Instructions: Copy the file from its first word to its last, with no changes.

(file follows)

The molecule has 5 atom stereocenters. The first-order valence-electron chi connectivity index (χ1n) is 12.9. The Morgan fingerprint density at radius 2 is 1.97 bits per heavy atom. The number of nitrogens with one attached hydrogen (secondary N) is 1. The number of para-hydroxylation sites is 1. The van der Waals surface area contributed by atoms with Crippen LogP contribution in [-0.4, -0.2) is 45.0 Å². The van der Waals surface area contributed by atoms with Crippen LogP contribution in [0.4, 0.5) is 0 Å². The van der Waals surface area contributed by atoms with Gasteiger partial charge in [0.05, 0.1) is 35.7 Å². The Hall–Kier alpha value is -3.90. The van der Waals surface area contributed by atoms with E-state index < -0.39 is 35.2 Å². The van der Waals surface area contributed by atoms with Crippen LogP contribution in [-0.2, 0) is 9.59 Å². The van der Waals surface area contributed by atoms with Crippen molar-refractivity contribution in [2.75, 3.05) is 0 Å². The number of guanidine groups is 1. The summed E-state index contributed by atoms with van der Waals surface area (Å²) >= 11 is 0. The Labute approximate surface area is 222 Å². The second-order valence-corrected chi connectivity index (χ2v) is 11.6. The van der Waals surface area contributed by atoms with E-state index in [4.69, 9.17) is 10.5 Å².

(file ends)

The molecule has 5 atom stereocenters. The first-order valence-electron chi connectivity index (χ1n) is 12.9. The Morgan fingerprint density at radius 2 is 1.97 bits per heavy atom. The number of nitrogens with one attached hydrogen (secondary N) is 1. The number of para-hydroxylation sites is 1. The van der Waals surface area contributed by atoms with Crippen LogP contribution in [-0.4, -0.2) is 45.0 Å². The van der Waals surface area contributed by atoms with Crippen LogP contribution in [0.4, 0.5) is 0 Å². The van der Waals surface area contributed by atoms with Gasteiger partial charge in [0.05, 0.1) is 35.7 Å². The Hall–Kier alpha value is -3.90. The van der Waals surface area contributed by atoms with E-state index < -0.39 is 35.2 Å². The van der Waals surface area contributed by atoms with Crippen LogP contribution in [-0.2, 0) is 9.59 Å². The van der Waals surface area contributed by atoms with Crippen molar-refractivity contribution in [2.75, 3.05) is 0 Å². The number of guanidine groups is 1. The summed E-state index contributed by atoms with van der Waals surface area (Å²) >= 11 is 0. The Labute approximate surface area is 222 Å². The second-order valence-corrected chi connectivity index (χ2v) is 11.6. The van der Waals surface area contributed by atoms with E-state index in [4.69, 9.17) is 10.5 Å².